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Discussion in '日本語 (Japanese)' started by Shatin, Feb 8, 2013.

  1. Shatin Junior Member

    Hong Kong
    From the blog post below:



    I don't understand the part highlighted in red.

    Incidentally, in the same blog post there is this sentence:


    I find it curious that the writer feels シーフード is more correct than 海鮮. シーフード is from seafood which means the same thing as 海鮮. Why would it be more correct to use katakana than kanji? Perhaps there is a convention not to mix katakana and kanji? Or is there a subtle difference between シーフード and 海鮮?
  2. Schokolade Senior Member


    The 扁桃腺が腫れて硬い物が食べづらい is a relative clause modifying the ツレ(連れ), "my friend," and the ツレ is the subject for the 食べました. 食べづらい is made of 食べる and づらい(つらい/辛い), (the つ is voiced because of Rendaku/連濁) and the compound word 食べづらい means 食べにくい, 食べるのが難しい, "hard to eat" or "find it difficult to eat." The writer's friend ate 海鮮リゾット and イタリア風水餃子 because he had swollen tonsils and couldn't eat solid food.

    I don't think 海鮮リゾット is less correct than シーフードリゾット, either... :confused:
    Last edited: Feb 8, 2013
  3. Arui Kashiwagi Senior Member

    連れ(ツレ) is a companion. Basically it can be anyone, from a colleague to a close friend. But nowadays it often implies one's wife or husband.

    Thus "硬いものが食べづらいツレ" means:
    my wife who is having difficulty eating tough food (because of her tonsillitis)

    You're right. I don't see any difference too.
    Apparently the writer is trying to say that he sometimes forgets katakana because of his long stay in Shanghai. But even in this context, his opinion is quite weird, I'd say.

    Generally speaking, Japanese people tend to feel that words borrowed from Western languages are 'cooler' than traditional Japanese ones.
    But I doubt if this is the case here, because he seems to be talking about correctness. And you know, both are correct. So frankly I have no idea.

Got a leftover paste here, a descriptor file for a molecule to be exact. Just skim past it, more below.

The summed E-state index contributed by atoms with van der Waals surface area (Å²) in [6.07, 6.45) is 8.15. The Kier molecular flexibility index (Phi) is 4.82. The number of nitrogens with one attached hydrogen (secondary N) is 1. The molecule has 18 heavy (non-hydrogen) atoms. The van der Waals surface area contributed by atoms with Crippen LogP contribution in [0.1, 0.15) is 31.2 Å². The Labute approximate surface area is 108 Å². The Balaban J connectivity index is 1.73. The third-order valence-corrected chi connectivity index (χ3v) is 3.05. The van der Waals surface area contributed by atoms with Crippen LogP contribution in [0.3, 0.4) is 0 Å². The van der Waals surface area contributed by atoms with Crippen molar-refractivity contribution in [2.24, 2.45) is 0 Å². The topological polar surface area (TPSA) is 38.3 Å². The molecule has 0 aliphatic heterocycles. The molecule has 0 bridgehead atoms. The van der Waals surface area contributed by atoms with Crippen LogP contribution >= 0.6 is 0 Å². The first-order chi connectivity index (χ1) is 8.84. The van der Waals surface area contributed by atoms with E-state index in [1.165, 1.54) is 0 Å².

4. Shatin Junior Member

    Hong Kong
    Thanks guys! That's one long relative clause! Didn't realize ツレ = 連れ. I thought the writer was talking about himself. I am often confused by katakana. Sigh. :(

    Seems that sometimes a kanji word and a katakana can mean the same thing but used in different way. For example while both ミルク and 牛乳 mean milk. 牛乳 is what you actually drink, and ミルク is more a food ingredient. So I thought it could be that シーフード and 海鮮 are used in different ways. Apparently this is not the case.

  5. frequency

    frequency Senior Member

    Tokyo, Japan
    Shatin, ミルク、牛乳、シーフード、海鮮、either is OK. For example, if you visit a Chinese restaurant in Japan, I bet you find 海鮮粥 on the menu, however it is run by Japanese owner. In a restaurant with Western style, シーフードリゾット. Laughable, isn't it? But it's true. This is a matter of choice and 慣習 like, we say 牛乳粥 but don't ミルク粥 very much (it's allowable, though).
    Last edited: Feb 10, 2013
  6. Shatin Junior Member

    Hong Kong
    Thanks for the clarifications, frequency! Incidentally, I like 海鮮粥. The next time I visit Japan, I must make sure I go to a Chinese restaurant, instead of eating Japanese food all the time! :p

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